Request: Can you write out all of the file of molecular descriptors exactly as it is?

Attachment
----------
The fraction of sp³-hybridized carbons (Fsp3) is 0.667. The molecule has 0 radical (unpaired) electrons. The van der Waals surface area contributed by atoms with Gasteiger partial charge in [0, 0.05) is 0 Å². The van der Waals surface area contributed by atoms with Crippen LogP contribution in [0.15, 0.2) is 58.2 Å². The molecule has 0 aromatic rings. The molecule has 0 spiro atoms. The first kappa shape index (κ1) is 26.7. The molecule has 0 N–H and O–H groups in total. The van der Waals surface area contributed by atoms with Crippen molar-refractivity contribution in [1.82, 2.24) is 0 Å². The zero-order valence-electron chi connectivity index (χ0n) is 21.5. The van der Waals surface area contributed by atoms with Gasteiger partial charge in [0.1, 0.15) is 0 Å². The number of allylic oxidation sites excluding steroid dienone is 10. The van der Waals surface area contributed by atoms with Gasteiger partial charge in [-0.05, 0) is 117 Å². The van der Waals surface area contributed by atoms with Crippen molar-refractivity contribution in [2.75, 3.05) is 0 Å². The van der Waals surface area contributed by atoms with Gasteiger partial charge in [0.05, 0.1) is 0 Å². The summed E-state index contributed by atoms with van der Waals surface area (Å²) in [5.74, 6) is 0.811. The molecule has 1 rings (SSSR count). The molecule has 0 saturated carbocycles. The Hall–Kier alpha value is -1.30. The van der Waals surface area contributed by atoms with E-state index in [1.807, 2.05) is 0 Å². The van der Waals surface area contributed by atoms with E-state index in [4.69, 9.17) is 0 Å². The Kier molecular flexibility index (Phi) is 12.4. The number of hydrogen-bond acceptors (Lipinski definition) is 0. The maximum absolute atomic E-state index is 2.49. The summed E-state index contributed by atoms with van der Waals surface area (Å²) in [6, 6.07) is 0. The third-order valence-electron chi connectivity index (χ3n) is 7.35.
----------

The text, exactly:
The fraction of sp³-hybridized carbons (Fsp3) is 0.667. The molecule has 0 radical (unpaired) electrons. The van der Waals surface area contributed by atoms with Gasteiger partial charge in [0, 0.05) is 0 Å². The van der Waals surface area contributed by atoms with Crippen LogP contribution in [0.15, 0.2) is 58.2 Å². The molecule has 0 aromatic rings. The molecule has 0 spiro atoms. The first kappa shape index (κ1) is 26.7. The molecule has 0 N–H and O–H groups in total. The van der Waals surface area contributed by atoms with Crippen molar-refractivity contribution in [1.82, 2.24) is 0 Å². The zero-order valence-electron chi connectivity index (χ0n) is 21.5. The van der Waals surface area contributed by atoms with Gasteiger partial charge in [0.1, 0.15) is 0 Å². The number of allylic oxidation sites excluding steroid dienone is 10. The van der Waals surface area contributed by atoms with Gasteiger partial charge in [-0.05, 0) is 117 Å². The van der Waals surface area contributed by atoms with Crippen molar-refractivity contribution in [2.75, 3.05) is 0 Å². The van der Waals surface area contributed by atoms with Gasteiger partial charge in [0.05, 0.1) is 0 Å². The summed E-state index contributed by atoms with van der Waals surface area (Å²) in [5.74, 6) is 0.811. The molecule has 1 rings (SSSR count). The molecule has 0 saturated carbocycles. The Hall–Kier alpha value is -1.30. The van der Waals surface area contributed by atoms with E-state index in [1.807, 2.05) is 0 Å². The van der Waals surface area contributed by atoms with E-state index in [4.69, 9.17) is 0 Å². The Kier molecular flexibility index (Phi) is 12.4. The number of hydrogen-bond acceptors (Lipinski definition) is 0. The maximum absolute atomic E-state index is 2.49. The summed E-state index contributed by atoms with van der Waals surface area (Å²) in [6, 6.07) is 0. The third-order valence-electron chi connectivity index (χ3n) is 7.35.